Three Key Shots

By Jim Church

Watch any movie or TV program and you will see that they are combinations of three basic shots: the long shot (LS); the medium shot (MS); and the close-up shot (CU). The use of these shots can help U/W videographers produce an impressive video with professional appeal.

The Long Distance Shot: The LS shows a large scene. (Underwater, we usually shoot long shots with a wide angle lens to minimize camera to subject distances.) The picture area shown depends on the purpose of the shot and the subject's size.

The four main uses for the LS are:

1. To establish location (topside or U/W) and conditions (weather if topside; visibility if U/W). It sets the stage so the viewer can relate to the closer shots that follow.

2. The LS reminds the viewer of the overall scene. Imagine you are watching a football game on TV. After showing several close-ups of players, the image cuts to a wide-angle of the field. This re-establishes the location. Underwater, after shooting several close-ups of a fish, for example, an LS re-establishes the overall scene.

3. Use the LS as a transition to lead the viewer from one location to another. If you wish to leave a fish feeding sequence and move to close-ups of other reef creatures, use an LS of divers swimming away to signal the impending change of scene and action.

4. Use the LS to end action sequences or the entire story. An LS of divers swimming up to the boat or of divers during their safety stop, are examples of ending shots.

The medium shot: After establishing location and conditions with the LS, the MS identifies specific subjects. If a diver is looking at an octopus, for example, move in for a head and shoulders view. The MS is often your most important shot because it introduces the viewer to your undersea cast of characters and shows their actions.

The close-up shot: The CU makes your videos more exciting to watch because the viewer gets a closer look at your subjects. You can shoot a CU with a close focusing lens or with a wide-angle lens up close. If a preceding MS showed a diver looking at a small octopus, use a CU cut-in shot to provide the diver's view of the octopus.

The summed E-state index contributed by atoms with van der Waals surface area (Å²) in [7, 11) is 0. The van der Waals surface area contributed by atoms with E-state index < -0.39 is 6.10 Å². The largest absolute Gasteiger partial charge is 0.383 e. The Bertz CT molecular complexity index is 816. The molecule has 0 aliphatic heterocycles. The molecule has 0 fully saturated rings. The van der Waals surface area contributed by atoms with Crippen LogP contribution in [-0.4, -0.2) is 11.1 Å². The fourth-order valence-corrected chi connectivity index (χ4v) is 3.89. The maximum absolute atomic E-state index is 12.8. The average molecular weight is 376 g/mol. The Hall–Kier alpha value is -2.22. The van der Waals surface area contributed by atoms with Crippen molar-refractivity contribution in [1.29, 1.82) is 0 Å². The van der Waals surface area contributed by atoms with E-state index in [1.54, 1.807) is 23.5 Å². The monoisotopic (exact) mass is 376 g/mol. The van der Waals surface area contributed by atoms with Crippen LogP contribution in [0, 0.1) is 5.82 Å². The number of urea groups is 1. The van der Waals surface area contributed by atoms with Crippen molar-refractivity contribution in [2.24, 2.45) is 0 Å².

Sequencing shots: The basic pattern is LS, MS, CU, MS and LS. Start with a wide-angle establishing shot. Move to an MS to identify your main subject and then use a CU to pinpoint the action. You can pull back for another MS and then end with an LS. For example, consider the following story line: Two divers approach a sunken ship (LS). One diver looks at some artifacts (MS). You move in for a close view of the artifacts (CU). You pull back for another view of the diver looking at the artifacts (MS). You end the sequence with a shot of the divers swimming away (LS). You can now move on to another subject.

You can, however, vary the pattern. You might start with a CU of the artifacts, then move back for an MS to show the diver looking at them or an LS of a diver approaching them. Use the three key shots as building blocks that you arrange and rearrange to suit your video movie.

Camera angles: For many LS and MS views, you'll get much better images if you are slightly lower than your subject. Getting low helps isolate subjects and makes them stand out against the midwater background. If you shoot LS and MS shots with downward angles, make sure you have contrast between the subject and the seafloor. Sandy bottoms make good backgrounds for LS and MS views of divers. For CU shots, there is no definite rule. Use whatever angle enhances your small subjects. In the next lesson, we will discuss advanced techniques for improving your video shots.